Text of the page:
How to make a Symbolic Link on Linux
Symbolic links are a link on Linux systems which point another file or folder. It means that navigating to one of these files may run a file that exists somewhere else, or it may bring you to a folder somewhere completely differently, based on how it is defined. For example, a symbolic link called
/etc/link may be defined to bring you to
Types of symbolic links on Linux and Mac
There are two types of symbolic links on Linux systems - hard links, and soft links.
- Hard links are similar to another name for the same file or directory. They can only exist for files or directories on the same file system.
- Symbolic/Soft links are like shortcuts to files or directories, rather than direct mappings to them. They can point to files or directories on different file systems.
The type of symbolic link you make can affect how other commands work on linux on those files or folders. For example, hard links can be useful if we want to easily delete the reference when using commands like
For many basic uses, a symbolic or soft link works. Let’s look at how to create them.
How to create symbolic links on Linux and Mac
Creating symbolic links on Linux is relatively straightforward. to do it, we use the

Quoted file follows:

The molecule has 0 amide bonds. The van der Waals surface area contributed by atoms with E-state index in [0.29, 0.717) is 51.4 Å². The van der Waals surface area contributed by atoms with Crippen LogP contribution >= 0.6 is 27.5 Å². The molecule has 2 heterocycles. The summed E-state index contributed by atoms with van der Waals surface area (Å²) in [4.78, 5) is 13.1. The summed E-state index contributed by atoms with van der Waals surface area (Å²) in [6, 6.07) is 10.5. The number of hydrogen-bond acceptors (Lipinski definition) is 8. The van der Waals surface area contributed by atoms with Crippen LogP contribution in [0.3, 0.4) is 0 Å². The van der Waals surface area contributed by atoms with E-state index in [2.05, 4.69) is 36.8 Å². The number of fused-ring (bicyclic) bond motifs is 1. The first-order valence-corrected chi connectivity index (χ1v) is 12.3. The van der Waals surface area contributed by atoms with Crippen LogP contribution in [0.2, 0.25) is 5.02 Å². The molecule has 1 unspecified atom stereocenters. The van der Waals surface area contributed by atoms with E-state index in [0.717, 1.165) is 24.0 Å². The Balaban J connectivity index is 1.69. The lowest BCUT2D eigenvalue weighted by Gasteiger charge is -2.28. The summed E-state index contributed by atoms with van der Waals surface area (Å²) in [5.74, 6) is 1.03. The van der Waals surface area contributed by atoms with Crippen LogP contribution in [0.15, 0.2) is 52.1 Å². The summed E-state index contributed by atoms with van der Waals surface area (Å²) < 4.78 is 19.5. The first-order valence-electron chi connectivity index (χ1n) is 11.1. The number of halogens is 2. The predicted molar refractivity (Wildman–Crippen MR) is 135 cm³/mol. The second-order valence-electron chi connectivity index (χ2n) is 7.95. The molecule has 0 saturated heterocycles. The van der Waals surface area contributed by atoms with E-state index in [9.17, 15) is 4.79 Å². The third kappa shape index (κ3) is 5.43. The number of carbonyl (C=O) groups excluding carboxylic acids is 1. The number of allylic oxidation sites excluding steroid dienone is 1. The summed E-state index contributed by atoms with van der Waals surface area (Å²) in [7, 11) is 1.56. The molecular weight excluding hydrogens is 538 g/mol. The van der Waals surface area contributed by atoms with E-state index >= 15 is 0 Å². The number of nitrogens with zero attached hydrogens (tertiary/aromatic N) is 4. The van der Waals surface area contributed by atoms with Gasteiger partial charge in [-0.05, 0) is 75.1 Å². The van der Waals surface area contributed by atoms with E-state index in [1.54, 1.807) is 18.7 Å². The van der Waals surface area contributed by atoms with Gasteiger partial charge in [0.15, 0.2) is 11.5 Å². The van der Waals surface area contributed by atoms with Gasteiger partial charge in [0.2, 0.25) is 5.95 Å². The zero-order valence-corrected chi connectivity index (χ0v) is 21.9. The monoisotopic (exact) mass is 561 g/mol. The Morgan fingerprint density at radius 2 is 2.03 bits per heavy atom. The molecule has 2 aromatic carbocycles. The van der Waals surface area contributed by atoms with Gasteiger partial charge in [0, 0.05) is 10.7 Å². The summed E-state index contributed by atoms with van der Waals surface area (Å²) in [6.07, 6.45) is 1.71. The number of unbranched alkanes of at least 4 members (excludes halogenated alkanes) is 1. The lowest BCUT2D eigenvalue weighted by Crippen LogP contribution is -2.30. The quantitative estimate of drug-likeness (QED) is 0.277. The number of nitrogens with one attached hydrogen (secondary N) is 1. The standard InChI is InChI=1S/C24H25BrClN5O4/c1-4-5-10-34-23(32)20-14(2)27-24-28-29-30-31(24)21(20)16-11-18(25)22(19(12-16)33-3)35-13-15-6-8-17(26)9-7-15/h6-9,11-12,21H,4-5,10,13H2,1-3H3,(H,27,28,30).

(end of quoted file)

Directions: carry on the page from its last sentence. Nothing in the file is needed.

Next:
ln command. By default, this command only makes hard links. To create a symbolic or soft link, we use the
-s command. For example, the below code will make a soft link to
ln -s /var/name.txt /etc/name.txt
If the file
/etc/name.txt/ already exists, this function will throw an error. Instead, if you still want to make the file, use the
-f option to overwrite
ln -sf /var/name.txt /etc/name.txt
Symbolic links to directories also work in exactly the same way:
ln -sf /var /etc/fakevar
Removing symbolic links
If you find yourself needing to remove an already created symbolic link, just use the
unlink command. For example, in our above code, we linked to
/etc/name.txt. To remove this symbolic link, we could write:
This command will actually remove the symbolic link entirely - so it won’t appear in your directory system anymore. So, you can also just simply remove the file using the
Symbolic links are useful shortcuts to other files or directories. They differ from hard links in that hard links refer directly to the same file, and share the same permissions and owners. Symbolic links on the other hand may differ from the file or folder they link to.
More Tips and Tricks for Linux
- How to Rename Files in Linux and MacOS Terminal
- How the cd command works in Linux
- How the chown Command works on Linux
- How to Kill a Process Running on a Port
- How the touch Command works on Linux
- Speed up your Website by Converting your Images to WebP from Terminal
- Delete .DS_Store recursively from all directories and sub-directories
- How the alias Command works on Linux
- How to count all files in a directory in Linux
- Find all files containing a string or text on Linux and Mac